BC – originally incepted in ancient Greece – really means “Before Cronus”.
You may know of the ‘myth’ of the man Cronus, aka the ‘God of time’ – he was not so much a god as he was an inventor – who is the first documented human to start the regular daily physical documentation process of history and local events leveraging papyrus rather than the storytelling and memorization processes which had long proceeded Cronus’s ‘invention’.
This ‘de facto’ measure allowed for the creation of other inventions, including such VERY important things as written rule and law – establishing precedence, the written story – entertainment, philosophy – and also introduced much more practical uses such as long distance travel and seafaring navigational methods – as the documenting of historical accounts made it possible for vessels covering long distances no longer risked going in circles and were able to map the terrain as they went alond – as they retained records of their daily movement.
This made mapping possible, and actually is in fact what built up modern civilization.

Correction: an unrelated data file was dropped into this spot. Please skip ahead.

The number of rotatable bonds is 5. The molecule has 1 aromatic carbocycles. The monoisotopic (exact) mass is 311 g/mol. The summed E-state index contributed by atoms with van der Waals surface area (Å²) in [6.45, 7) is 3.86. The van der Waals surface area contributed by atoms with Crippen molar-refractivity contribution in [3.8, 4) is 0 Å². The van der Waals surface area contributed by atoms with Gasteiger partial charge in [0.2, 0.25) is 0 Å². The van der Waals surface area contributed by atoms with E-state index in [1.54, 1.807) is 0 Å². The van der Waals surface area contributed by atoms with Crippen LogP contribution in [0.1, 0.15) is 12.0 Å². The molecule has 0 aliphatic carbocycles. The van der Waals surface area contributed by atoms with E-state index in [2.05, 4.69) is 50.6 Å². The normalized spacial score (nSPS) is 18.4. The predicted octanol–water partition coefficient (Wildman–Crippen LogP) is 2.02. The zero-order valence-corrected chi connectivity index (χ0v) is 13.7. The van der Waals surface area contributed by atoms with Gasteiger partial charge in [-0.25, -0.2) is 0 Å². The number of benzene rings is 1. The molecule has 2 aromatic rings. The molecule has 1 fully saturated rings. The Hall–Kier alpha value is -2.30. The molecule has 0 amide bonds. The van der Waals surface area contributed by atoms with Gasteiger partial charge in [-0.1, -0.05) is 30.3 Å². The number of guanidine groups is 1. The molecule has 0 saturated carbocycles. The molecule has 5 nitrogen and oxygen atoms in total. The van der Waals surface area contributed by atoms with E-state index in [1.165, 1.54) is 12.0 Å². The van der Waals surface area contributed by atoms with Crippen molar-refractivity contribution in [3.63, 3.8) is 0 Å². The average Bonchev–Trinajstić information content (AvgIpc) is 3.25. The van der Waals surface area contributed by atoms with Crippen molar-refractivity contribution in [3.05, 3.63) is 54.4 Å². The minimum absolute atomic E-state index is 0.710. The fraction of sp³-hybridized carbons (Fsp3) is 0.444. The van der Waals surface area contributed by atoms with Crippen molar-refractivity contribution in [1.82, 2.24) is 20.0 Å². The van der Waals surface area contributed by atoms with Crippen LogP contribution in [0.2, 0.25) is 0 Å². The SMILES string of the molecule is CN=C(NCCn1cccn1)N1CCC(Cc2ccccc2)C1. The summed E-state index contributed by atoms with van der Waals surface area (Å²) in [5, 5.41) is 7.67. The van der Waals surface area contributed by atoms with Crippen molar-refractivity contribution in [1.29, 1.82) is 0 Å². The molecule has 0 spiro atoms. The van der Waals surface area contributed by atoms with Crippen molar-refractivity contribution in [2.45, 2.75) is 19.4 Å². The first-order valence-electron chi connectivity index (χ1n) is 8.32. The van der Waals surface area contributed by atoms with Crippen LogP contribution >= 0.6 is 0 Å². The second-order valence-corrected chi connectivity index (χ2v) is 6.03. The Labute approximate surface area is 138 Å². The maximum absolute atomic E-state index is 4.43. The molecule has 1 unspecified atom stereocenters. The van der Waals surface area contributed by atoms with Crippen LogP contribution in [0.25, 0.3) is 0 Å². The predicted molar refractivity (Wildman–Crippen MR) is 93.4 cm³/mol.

Interestingly enough, AD – means “Anno Domini” – or directly translated from latin – means “Year of Rule”, as rules and laws and precedence were also codified using Cronus’s historical methods.
In the crusades – the Christian and Pagan culture later came to manipulate the meaning to refer to “Year of Our Lord”, but the translation to “After Death”, a misnomer at best (as Jesus is documented as having died in 31AD, which would make the term After Death not make any semse, would it?), outlines the lack of awareness early Christians had of the importance of documenting events and the use of any form of calendar.
BC and AD marks the transition period in human’s history where historical record-keeping began to occur outside of spoken record – with written and preservable materialistically based records – where storytelling and oration as a mechanism of preservation of history no longer was the primary forms of ‘remembering our past’.
BC = Before Cronus
AD = Year of Rule (When historical recordkeeping started being written)